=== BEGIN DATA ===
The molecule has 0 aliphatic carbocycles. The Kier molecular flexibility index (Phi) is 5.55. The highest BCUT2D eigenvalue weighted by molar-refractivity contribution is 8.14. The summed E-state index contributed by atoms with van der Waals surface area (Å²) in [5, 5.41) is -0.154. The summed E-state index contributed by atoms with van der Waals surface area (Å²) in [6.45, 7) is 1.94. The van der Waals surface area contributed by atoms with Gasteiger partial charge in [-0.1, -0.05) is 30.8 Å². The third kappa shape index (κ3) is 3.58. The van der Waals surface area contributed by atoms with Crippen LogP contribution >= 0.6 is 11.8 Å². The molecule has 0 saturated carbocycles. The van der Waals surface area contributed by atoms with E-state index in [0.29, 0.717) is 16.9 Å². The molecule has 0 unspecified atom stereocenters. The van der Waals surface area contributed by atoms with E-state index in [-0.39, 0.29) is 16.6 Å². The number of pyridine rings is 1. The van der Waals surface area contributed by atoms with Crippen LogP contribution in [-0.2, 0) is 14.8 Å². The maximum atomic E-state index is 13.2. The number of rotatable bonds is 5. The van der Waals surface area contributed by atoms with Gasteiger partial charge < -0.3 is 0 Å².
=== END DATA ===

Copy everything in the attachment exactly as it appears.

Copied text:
The molecule has 0 aliphatic carbocycles. The Kier molecular flexibility index (Phi) is 5.55. The highest BCUT2D eigenvalue weighted by molar-refractivity contribution is 8.14. The summed E-state index contributed by atoms with van der Waals surface area (Å²) in [5, 5.41) is -0.154. The summed E-state index contributed by atoms with van der Waals surface area (Å²) in [6.45, 7) is 1.94. The van der Waals surface area contributed by atoms with Gasteiger partial charge in [-0.1, -0.05) is 30.8 Å². The third kappa shape index (κ3) is 3.58. The van der Waals surface area contributed by atoms with Crippen LogP contribution >= 0.6 is 11.8 Å². The molecule has 0 saturated carbocycles. The van der Waals surface area contributed by atoms with E-state index in [0.29, 0.717) is 16.9 Å². The molecule has 0 unspecified atom stereocenters. The van der Waals surface area contributed by atoms with E-state index in [-0.39, 0.29) is 16.6 Å². The number of pyridine rings is 1. The van der Waals surface area contributed by atoms with Crippen LogP contribution in [-0.2, 0) is 14.8 Å². The maximum atomic E-state index is 13.2. The number of rotatable bonds is 5. The van der Waals surface area contributed by atoms with Gasteiger partial charge < -0.3 is 0 Å².